FTF Feb 12 - Creative Teaching Framework

Report
From the gym window most Sundays – I observe?
Deliberate Practice
• Colvin (2008) noted that exceptional performers, were not necessarily the most talented in terms
of their earlier biographies, but had certain attributes and practices that distinguished their
expertise over time. Of most importance was what is now referred to as Deliberate Practice.
According to Colvin, Deliberate Practice is characterized by a number of key elements:
• The activity (practice) is carefully designed to improve specific aspects of the
performance, often with a teacher’s help
• It requires much repetition
• Feedback on results is continually available
• It is highly demanding mentally (whether a physical or mental task)
• It isn’t much fun (in the main; but may be for some).
Expert Teachers – what does this mean?
• The notion that learning inevitably improves over time and that experience is central to
such improvement is not founded. Yes, time on task is important and so is experience.
However, it is more about what is done when on task that really makes the big difference
in the experience. For example, why is it that some people, who have many years of
experience, still display limited competence, whereas relative newcomers achieve good
competence in a comparatively short time?
The conclusion of Berliner (1987) offers insight into such questions:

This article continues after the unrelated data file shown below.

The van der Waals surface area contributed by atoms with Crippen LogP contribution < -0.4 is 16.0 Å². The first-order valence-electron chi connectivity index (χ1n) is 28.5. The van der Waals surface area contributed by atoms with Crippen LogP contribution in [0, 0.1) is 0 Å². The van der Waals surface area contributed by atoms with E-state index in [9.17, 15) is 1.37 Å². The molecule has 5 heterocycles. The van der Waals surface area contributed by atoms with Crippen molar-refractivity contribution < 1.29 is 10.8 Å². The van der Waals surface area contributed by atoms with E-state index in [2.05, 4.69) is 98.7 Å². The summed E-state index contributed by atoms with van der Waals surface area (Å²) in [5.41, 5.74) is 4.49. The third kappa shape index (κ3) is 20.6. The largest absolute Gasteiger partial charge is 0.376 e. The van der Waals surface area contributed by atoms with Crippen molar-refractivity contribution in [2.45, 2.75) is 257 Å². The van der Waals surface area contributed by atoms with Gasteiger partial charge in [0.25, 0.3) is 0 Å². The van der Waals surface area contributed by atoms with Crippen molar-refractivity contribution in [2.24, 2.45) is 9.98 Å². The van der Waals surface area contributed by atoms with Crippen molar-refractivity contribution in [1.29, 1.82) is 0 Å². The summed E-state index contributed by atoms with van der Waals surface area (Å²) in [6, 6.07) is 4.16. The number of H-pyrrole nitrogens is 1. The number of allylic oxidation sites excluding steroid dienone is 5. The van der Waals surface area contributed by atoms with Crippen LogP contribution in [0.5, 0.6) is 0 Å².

…experience will probably only instruct those who have the motivation to
excel in what they do and the metacognitive skills to learn from their
experience…we believe that individuals with that kind of motivation to
learn and in possession of a set of strategies for learning from experience
are literally transformed by their experience. (p.61)
What differentiates Expert Teachers?
• Turner-Bisset’s (2001) summary on expert teachers’ capabilities
Expert teachers are able to read and process the complex mass of information which any
classroom provides, much more rapidly and meaningfully.
...expert teachers use a repetoire of strategies, selecting the most appropriate for use in a
particular context and adapting it if necessary for a group of learners (p.69)
• Hattie (2012), from extensive research, support this heightened capability of expert teachers as
well as providing insight into how they are likely to be more creative:
• Experts possess knowledge that is more integrated, in that they combine the introduction of new
subject knowledge with students’ prior knowledge; they can relate current lesson content to other
subjects in the curriculum; and make lessons uniquely their own by changing, combining, and adding
to the lessons according to their students’ needs and their own teaching goals. (p.28)
Routine & Adaptive Expertise
• The work of Hatano & Inagaki (1986) is of particular interest in terms of differentiating
performance at the highest level of competence, which is expertise.
• They distinguish between two broad categories of expertise, “routine expertise” and “adaptive
expertise”. Routine expertise is characterized by a high level of technical proficiency across the